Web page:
Jean-Luc Godard Alphaville (1965)
‘Alphaville is science fiction without special effects. Godard couldn’t afford them in 1965 or ever, but he probably wouldn’t have wanted them even if he’d had unlimited financing. His whole theme, imagination versus logic, is consistent with his deployment of Paris as it was in the ’60s—or at least, those portions of Paris which struck Godard as architectural nightmares of impersonality. Sub-Nabokovian jokes on brand names abound. There is much talk of societies in other galaxies, but their only manifestation is the Ford Galaxy that Eddie Constantine’s Lemmy Caution (a low-rent French version of Sam Spade and Philip Marlowe) moves about in. Most of Alphaville is nocturnal or claustrophobically indoors. Yet there is an exhilarating release in many of the images and camera movements because of Godard’s uncanny ability to evoke privileged moments from many movies of the past.’ — Andrew Sarris
Jean-Luc Godard Pierrot le fou (1965)
‘Pierrot le fou (1965) is Jean-Luc Godard’s sixth film staring Anna Karina, his first wife. It is the story of Ferdinand (Jean-Paul Belmondo) and Marianne (Karina). They meet when Ferdinand’s wife hires Marianne as a baby-sitter. As he drives Marianne home, Ferdinand decides to run away with her. The couple get caught up in a mysterious gun-running scheme involving Marianne’s brother (Dirk Sanders). With Pierrot le fou Godard returns to the story of A bout de souffle (Breathless): the tale of a couple on the run. But in the six years between the two films Godard developed a more complex and often difficult style. Pierrot le fou incorporates musical numbers, references to the history of cinema and painting, and quotations from literature. The film features Godard’s most extended use of color to that point, as the shots are filled with blocks of bright primary colors. Pierrot le fou is a catalogue of cinematic inventions and of gestures made by couples in love.’ — Rovi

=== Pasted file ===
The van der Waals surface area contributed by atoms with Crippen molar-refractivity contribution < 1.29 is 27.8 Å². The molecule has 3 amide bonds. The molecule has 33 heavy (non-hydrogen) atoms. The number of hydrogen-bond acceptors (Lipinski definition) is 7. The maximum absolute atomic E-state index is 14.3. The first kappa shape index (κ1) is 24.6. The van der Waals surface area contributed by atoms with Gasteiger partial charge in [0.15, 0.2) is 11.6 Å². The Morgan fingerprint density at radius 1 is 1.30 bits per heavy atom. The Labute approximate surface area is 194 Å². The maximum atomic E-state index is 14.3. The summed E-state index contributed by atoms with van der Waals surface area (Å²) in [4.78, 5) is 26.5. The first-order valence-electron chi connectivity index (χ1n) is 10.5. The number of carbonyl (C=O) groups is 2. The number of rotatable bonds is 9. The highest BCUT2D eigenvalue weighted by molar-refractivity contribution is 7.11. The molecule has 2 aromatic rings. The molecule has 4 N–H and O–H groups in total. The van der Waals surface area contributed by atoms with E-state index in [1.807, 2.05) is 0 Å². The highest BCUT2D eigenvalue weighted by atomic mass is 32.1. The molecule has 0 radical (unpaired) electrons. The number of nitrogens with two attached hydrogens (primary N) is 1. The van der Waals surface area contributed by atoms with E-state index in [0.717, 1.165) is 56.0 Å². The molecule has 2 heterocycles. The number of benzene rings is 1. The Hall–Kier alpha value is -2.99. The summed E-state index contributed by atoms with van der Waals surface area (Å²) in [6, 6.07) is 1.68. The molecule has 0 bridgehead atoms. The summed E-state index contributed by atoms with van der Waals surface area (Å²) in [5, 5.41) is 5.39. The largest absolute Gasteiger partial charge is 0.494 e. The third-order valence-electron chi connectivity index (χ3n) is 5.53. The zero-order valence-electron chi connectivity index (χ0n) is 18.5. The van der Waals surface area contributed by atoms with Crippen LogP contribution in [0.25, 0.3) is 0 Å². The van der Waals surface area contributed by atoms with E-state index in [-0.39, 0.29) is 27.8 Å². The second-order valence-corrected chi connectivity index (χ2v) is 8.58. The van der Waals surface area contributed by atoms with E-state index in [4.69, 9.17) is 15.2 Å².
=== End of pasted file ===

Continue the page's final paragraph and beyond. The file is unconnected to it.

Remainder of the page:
Jacques Rivette La Religieuse (1966)
‘Jacques Rivette’s La Religieuse (The Nun), 1966 is the adaptation of Denis Diderot’s novel (1760). The movie tells a harrowing and simple story of 16 year old Suzanne Simonin (played by incredible Anna Karina), who is forced by her mother to enter a convent where she undergoes a lot of suffering including beatings, humiliations, semi-starvation, lesbian attentions from the Mother Superior (charming Liselotte Pulver of Das Wirtshaus im Spessart) and attempted rape by a priest. Made by the acclaimed New Wave director, The Nun feels more like a traditional (in the best meaning of this word) film, linear, poetic, moving, and very sad. Even before the film was completed and shown to the viewers, the association of former nuns and the parents of students in “free” schools demanded a banning order. This film was met with great controversy upon its release and was banned despite initial approval. Ironically, the scandal had benefited to the increased interest for the novel – many copies of Diderot’s book were sold following the banning of the movie. Despite its controversy, the movie is not so much a criticism of the Catholic Church but more a condemnation of the society in which a woman had only two choices allowed by her family – marriage or the convent.’ — IMDb
Pierre Koralnik Anna (1967)
‘The charismatic singer/songwriter Serge Gainsbourg was Karina’s next collaborator on a TV musical entitled Anna, which he wrote especially for her. The film, which included the hits, Sous le soleil exactement and Roller Girl, both sung by Karina, has since become a cult favourite.’ — newwavefilm.com
Anna Karina présente Anna
Luchino Visconti The Stranger (1967)